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Lorde drops mini album with tracks recorded in Māori language 

It hasn’t been that long since Lorde released her new album Solar Power, but she’s already back with yet another surprise for her fans — a mini album of tracks sung in te reo Māori, the indigenous language of her homeland New Zealand.

The mini album is titled Te Ao Mārama, which means “world of light.” It consists of five tracks from her Solar Power album, including the title track. The 24-year-old singer re-recorded the songs in te reo Māori as tribute to her homeland and its indigenous Māori people. The album cover is a re-colored artwork by the late Rei Hamon, a Māori artist.

Lorde Solar Power Te Ao Mārama maori album
Te Ao Mārama album cover

Lorde isn’t fluent in te reo Māori, so she consulted with Māori elders, as well as translators and pronunciation coaches while working on the mini album. Language experts who helped her with the album include the singer Hinewehi Mohi and the academic Tīmoti Kāretu, who helped her translate the songs.

The translations aren’t direct, rather they’re metaphorical translations of her songs. Lorde said that she explained the meaning behind her songs line by line to the translators so they could help her translate the words into a more metaphorical context instead of directly translating the lyrics.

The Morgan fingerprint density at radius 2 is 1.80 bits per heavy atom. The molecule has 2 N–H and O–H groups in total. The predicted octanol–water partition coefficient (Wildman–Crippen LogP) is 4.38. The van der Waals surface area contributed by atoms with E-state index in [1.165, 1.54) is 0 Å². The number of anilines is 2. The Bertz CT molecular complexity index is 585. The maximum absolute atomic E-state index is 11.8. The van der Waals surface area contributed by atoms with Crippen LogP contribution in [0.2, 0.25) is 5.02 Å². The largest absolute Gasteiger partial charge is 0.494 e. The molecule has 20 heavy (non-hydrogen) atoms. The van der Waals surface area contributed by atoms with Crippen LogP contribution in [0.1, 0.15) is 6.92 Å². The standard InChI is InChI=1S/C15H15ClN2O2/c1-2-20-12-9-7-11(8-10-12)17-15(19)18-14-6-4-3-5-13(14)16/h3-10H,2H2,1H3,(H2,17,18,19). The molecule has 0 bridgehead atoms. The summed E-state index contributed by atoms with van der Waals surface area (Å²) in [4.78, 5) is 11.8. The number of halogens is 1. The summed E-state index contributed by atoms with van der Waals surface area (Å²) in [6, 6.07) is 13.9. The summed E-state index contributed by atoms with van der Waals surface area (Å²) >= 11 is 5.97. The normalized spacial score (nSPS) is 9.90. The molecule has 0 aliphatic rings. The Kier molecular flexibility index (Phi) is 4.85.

Lorde acknowledges that she might have to face criticism and accusations of “white saviorism” with her decision to incorporate the indigenous people’s language into her music. The singer also acknowledges that making the decision to sing her songs in a language she isn’t fluent in is “complicated,” especially since there are also many indigenous New Zealanders who are not familiar with te reo Māori.

Her mini album is quite timely, having been released while the nation tackles the issue of the decades-long oppression that the Māori people and the language have endured.

The Māori make up about 16 percent of New Zealand’s population. They have endured centuries of colonization and as a result have lost much of their land. Their language has also faced oppression, with Māori children historically being prohibited from speaking their language in schools. 

In Māori culture, people are spiritually connected to their ancestral lands. So, with the loss of their lands and the erosion of cultural rights, the Māori are left to face several social issues ranging from imprisonment to homelessness. 

As a way of helping them out, the proceeds of Lorde’s new mini album will go to two charities that support the Māori people – Forest and Bird, which is a conservation organization, and Te Hua Kawariki Charitable Trust, an organization that supports an attraction designed to teach New Zealanders about Māori history. 


Other POP! stories you might like:

Lorde trades ‘Solar Power’ CD release for eco-friendly music boxes

Onion ring aficionado Lorde has returned from her hiatus, but not for music

‘Evil Dead Rise’ director unveils start of filming in New Zealand

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